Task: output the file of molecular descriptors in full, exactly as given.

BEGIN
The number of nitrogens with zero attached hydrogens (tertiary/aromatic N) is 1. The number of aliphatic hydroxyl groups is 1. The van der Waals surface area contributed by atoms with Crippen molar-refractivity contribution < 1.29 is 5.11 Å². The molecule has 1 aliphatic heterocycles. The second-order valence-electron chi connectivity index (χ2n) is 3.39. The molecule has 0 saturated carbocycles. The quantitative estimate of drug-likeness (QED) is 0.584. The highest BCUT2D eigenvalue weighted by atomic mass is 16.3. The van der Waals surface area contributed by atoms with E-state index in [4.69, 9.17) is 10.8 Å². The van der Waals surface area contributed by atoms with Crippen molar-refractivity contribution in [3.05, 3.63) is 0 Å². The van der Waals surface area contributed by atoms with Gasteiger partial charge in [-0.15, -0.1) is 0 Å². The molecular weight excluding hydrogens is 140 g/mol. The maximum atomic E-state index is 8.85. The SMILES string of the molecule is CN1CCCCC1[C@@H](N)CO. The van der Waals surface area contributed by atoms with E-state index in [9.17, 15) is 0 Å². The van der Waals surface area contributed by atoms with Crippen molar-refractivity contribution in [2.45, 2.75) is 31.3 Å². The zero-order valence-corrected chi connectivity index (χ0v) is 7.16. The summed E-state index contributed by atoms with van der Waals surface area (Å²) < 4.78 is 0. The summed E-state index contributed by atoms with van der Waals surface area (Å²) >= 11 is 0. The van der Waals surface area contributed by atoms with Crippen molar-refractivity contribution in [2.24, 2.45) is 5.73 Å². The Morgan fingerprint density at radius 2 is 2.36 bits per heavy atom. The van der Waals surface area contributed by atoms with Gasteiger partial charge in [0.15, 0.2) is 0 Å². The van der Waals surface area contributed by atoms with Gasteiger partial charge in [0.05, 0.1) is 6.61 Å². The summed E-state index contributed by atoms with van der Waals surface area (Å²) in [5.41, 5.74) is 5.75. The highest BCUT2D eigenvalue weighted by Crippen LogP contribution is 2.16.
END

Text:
The number of nitrogens with zero attached hydrogens (tertiary/aromatic N) is 1. The number of aliphatic hydroxyl groups is 1. The van der Waals surface area contributed by atoms with Crippen molar-refractivity contribution < 1.29 is 5.11 Å². The molecule has 1 aliphatic heterocycles. The second-order valence-electron chi connectivity index (χ2n) is 3.39. The molecule has 0 saturated carbocycles. The quantitative estimate of drug-likeness (QED) is 0.584. The highest BCUT2D eigenvalue weighted by atomic mass is 16.3. The van der Waals surface area contributed by atoms with E-state index in [4.69, 9.17) is 10.8 Å². The van der Waals surface area contributed by atoms with Crippen molar-refractivity contribution in [3.05, 3.63) is 0 Å². The van der Waals surface area contributed by atoms with Gasteiger partial charge in [-0.15, -0.1) is 0 Å². The molecular weight excluding hydrogens is 140 g/mol. The maximum atomic E-state index is 8.85. The SMILES string of the molecule is CN1CCCCC1[C@@H](N)CO. The van der Waals surface area contributed by atoms with E-state index in [9.17, 15) is 0 Å². The van der Waals surface area contributed by atoms with Crippen molar-refractivity contribution in [2.45, 2.75) is 31.3 Å². The zero-order valence-corrected chi connectivity index (χ0v) is 7.16. The summed E-state index contributed by atoms with van der Waals surface area (Å²) < 4.78 is 0. The summed E-state index contributed by atoms with van der Waals surface area (Å²) >= 11 is 0. The van der Waals surface area contributed by atoms with Crippen molar-refractivity contribution in [2.24, 2.45) is 5.73 Å². The Morgan fingerprint density at radius 2 is 2.36 bits per heavy atom. The van der Waals surface area contributed by atoms with Gasteiger partial charge in [0.15, 0.2) is 0 Å². The van der Waals surface area contributed by atoms with Gasteiger partial charge in [0.05, 0.1) is 6.61 Å². The summed E-state index contributed by atoms with van der Waals surface area (Å²) in [5.41, 5.74) is 5.75. The highest BCUT2D eigenvalue weighted by Crippen LogP contribution is 2.16.